Working Together to Improve Waikiki
April 16, 2009
Mayor Mufi Hannemann in Sun Special Contributor

I was pleased to recently approve Bill 70 (2008), an important signage regulation measure supported by Waikiki businesses, the Outdoor Circle, and many others.

This measure is important to our economy and the health of Waikiki businesses because it will provide greater flexibility in the placement and design of signs that guide visitors and other customers. The measure will also assure the preservation and improvement of Waikiki's aesthetic qualities.

For example, the measure will provide greater opportunity to second-floor businesses, which have been very restricted in the ways they identify themselves and their goods and services.

Bill 70 amends the Land Use Ordinance by:

• clarifying provisions for the Sign Master Plan (zoning adjustment) option;

• amending certain definitions and general sign standards ("building frontage," "directional signs," and "wall signs"), and adding a definition and general sign standards for "small signs"; and

• increasing the ratio for business sign areas in the Waikiki Special District, as well as the maximum size of building identification signs in the district.

These amendments were prepared and initiated by the Waikiki Improvement Association, and were supported by the Waikiki Neighborhood Board, The Outdoor Circle, sign makers and designers, and numerous Waikiki area businesses.

I'm grateful for all the hard work of City Council Zoning Committee Chairman Rod Tam and the other council members; Planning Commission Chairwoman Karin Holma and the commissioners; Waikiki Neighborhood Board Chairman Bob Finley; Waikiki Improvement Association Chairman Eric Masutomi; and WIA President Rick Egged.

When I approved the measure, Egged noted that it would help all Waikiki businesses by giving them greater flexibility in identifying their locations for potential customers, while maintaining a clean, Hawaiian sense of place.

The Planning Commission voted unanimously in support of this proposal on December 10, 2008. The City Council unanimously approved Bill 70 on March 18, 2009.

In other news, I recently congratulated 79 senior honorees at the 43rd Annual Mayor's Senior Recognition Program, held at the Hawaii Convention Center before a capacity audience of family, friends and well-wishers.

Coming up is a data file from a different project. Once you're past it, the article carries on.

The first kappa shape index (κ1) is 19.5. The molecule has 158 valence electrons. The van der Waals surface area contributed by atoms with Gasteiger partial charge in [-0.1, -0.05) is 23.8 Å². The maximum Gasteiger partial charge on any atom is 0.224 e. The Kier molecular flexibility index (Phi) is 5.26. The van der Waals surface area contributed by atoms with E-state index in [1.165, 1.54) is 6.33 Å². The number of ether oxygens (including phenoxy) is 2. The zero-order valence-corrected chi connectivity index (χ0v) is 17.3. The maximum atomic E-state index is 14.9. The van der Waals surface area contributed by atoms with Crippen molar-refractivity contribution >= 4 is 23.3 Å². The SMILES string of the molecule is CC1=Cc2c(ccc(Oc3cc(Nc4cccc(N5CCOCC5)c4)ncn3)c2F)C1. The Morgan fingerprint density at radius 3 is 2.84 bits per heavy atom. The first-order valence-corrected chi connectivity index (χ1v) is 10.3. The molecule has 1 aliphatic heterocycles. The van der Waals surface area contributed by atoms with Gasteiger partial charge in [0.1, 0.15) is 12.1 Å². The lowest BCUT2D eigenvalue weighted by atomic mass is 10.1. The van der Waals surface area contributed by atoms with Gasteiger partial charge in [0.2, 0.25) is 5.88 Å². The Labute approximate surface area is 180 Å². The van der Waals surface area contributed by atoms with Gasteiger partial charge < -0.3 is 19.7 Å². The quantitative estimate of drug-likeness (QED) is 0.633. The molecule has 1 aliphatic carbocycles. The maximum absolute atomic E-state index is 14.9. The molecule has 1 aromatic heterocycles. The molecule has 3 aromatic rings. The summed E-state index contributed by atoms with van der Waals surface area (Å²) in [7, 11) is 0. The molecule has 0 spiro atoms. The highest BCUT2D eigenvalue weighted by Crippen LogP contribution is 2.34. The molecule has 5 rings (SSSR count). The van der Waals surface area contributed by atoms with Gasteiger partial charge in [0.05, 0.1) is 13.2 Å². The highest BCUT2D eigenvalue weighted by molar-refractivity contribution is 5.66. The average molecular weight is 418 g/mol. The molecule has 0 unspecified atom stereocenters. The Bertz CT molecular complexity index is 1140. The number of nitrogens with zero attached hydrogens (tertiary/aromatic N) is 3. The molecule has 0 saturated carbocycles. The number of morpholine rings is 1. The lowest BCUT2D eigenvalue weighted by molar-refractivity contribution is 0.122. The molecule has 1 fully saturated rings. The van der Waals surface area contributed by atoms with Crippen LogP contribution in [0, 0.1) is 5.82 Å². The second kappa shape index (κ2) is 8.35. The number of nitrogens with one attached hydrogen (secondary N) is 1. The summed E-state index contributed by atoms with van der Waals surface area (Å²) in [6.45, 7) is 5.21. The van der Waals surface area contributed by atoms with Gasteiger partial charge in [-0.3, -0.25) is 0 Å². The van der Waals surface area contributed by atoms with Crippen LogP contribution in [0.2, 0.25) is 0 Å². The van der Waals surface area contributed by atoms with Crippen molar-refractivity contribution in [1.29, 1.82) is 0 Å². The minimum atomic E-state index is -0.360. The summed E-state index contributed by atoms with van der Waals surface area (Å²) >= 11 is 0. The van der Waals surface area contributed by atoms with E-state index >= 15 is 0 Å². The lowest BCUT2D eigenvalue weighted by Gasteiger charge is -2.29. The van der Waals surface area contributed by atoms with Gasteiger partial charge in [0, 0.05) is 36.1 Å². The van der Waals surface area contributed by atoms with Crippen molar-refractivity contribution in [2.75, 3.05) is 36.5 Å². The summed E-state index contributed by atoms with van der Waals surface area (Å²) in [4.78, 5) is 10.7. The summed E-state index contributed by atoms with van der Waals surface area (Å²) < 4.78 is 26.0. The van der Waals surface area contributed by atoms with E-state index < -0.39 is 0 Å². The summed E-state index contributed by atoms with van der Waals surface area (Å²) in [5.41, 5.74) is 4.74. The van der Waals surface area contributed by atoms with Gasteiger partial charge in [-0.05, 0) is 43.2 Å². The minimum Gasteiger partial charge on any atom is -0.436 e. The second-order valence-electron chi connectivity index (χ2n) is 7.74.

Honolulu is truly blessed to have so many senior volunteers who serve unselfishly to help those in need. We deeply appreciate all the ways they help from their hearts.

Named 2009 Outstanding Male and Female Volunteers were Charles Clark, nominated by the State Executive on Aging Senior Medicare Patrol and Michiko Motooka, nominated by Project Dana and Moiliili Hongwanji Mission.

Also recognized were four Akamai Living Award winners: Lawrence Morisako, Victorio Macatumbas, Serafina Gangemi Smith and Antonio Garcia. These seniors represent the many who generously help others cope with life's difficulties or assist organizations that deliver health care, recreational or social services.

This year's theme, "Healthy Living by Sharing Aloha," recognized that volunteering benefits one's health and well being, while providing valuable service to the community.

Stacy Loe and Keahi Tucker of KGMB 9 were the event's masters of ceremony. The program featured entertainment by Karen Keawehawaii, the Royal Hawaiian Band, and the Na Kupuna O' Makua Alii seniors.

The 43rd Mayor's Senior Recognition Program was produced by the Honolulu Committee on Aging and the Elderly Affairs Division, City and County of Honolulu. The Hawaii Medical Service Association and First Hawaiian Bank were principal sponsors of this program.

Mahalo to everyone who participated in "Honolulu City Lights Out" on March 28. This annual event - the local version of the World Wildlife Fund's Earth Hour - urges participants to switch off their lights and nonessential electrical devices for one hour.

More than 2,700 cities in 83 countries participated this year, and interest is steadily growing in raising public awareness about the importance of energy conservation and its relation to climate protection. This is very compatible with the goals of our own 21st Century Ahupua'a program that is designed to encourage sustainable practices throughout Oahu.

Article originally appeared on East Oahu Sun | Your Community Newspaper (
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